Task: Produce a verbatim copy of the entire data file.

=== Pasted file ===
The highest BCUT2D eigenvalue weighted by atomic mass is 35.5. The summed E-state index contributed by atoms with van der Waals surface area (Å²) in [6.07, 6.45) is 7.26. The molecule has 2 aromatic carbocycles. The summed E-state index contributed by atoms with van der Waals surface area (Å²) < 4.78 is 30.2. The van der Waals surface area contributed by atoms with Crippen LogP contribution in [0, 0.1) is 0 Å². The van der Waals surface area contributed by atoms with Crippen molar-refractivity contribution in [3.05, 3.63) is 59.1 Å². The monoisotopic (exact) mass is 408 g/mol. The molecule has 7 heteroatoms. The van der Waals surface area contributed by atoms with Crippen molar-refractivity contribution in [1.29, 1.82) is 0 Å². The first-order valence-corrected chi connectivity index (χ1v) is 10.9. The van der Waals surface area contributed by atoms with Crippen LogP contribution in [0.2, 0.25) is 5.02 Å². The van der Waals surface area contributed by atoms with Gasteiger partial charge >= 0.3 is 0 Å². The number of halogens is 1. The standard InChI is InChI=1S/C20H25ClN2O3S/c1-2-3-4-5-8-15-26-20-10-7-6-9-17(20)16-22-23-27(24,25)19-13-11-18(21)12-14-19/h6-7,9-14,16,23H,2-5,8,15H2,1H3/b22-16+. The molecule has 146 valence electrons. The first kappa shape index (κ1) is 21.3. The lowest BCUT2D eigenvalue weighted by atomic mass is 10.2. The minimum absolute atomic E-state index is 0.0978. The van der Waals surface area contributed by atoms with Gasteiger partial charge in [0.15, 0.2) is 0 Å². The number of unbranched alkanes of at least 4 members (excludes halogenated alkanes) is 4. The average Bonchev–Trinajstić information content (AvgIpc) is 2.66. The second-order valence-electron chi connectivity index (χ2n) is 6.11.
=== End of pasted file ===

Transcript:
The highest BCUT2D eigenvalue weighted by atomic mass is 35.5. The summed E-state index contributed by atoms with van der Waals surface area (Å²) in [6.07, 6.45) is 7.26. The molecule has 2 aromatic carbocycles. The summed E-state index contributed by atoms with van der Waals surface area (Å²) < 4.78 is 30.2. The van der Waals surface area contributed by atoms with Crippen LogP contribution in [0, 0.1) is 0 Å². The van der Waals surface area contributed by atoms with Crippen molar-refractivity contribution in [3.05, 3.63) is 59.1 Å². The monoisotopic (exact) mass is 408 g/mol. The molecule has 7 heteroatoms. The van der Waals surface area contributed by atoms with Crippen molar-refractivity contribution in [1.29, 1.82) is 0 Å². The first-order valence-corrected chi connectivity index (χ1v) is 10.9. The van der Waals surface area contributed by atoms with Crippen LogP contribution in [0.2, 0.25) is 5.02 Å². The van der Waals surface area contributed by atoms with Gasteiger partial charge >= 0.3 is 0 Å². The number of halogens is 1. The standard InChI is InChI=1S/C20H25ClN2O3S/c1-2-3-4-5-8-15-26-20-10-7-6-9-17(20)16-22-23-27(24,25)19-13-11-18(21)12-14-19/h6-7,9-14,16,23H,2-5,8,15H2,1H3/b22-16+. The molecule has 146 valence electrons. The first kappa shape index (κ1) is 21.3. The lowest BCUT2D eigenvalue weighted by atomic mass is 10.2. The minimum absolute atomic E-state index is 0.0978. The van der Waals surface area contributed by atoms with Gasteiger partial charge in [0.15, 0.2) is 0 Å². The number of unbranched alkanes of at least 4 members (excludes halogenated alkanes) is 4. The average Bonchev–Trinajstić information content (AvgIpc) is 2.66. The second-order valence-electron chi connectivity index (χ2n) is 6.11.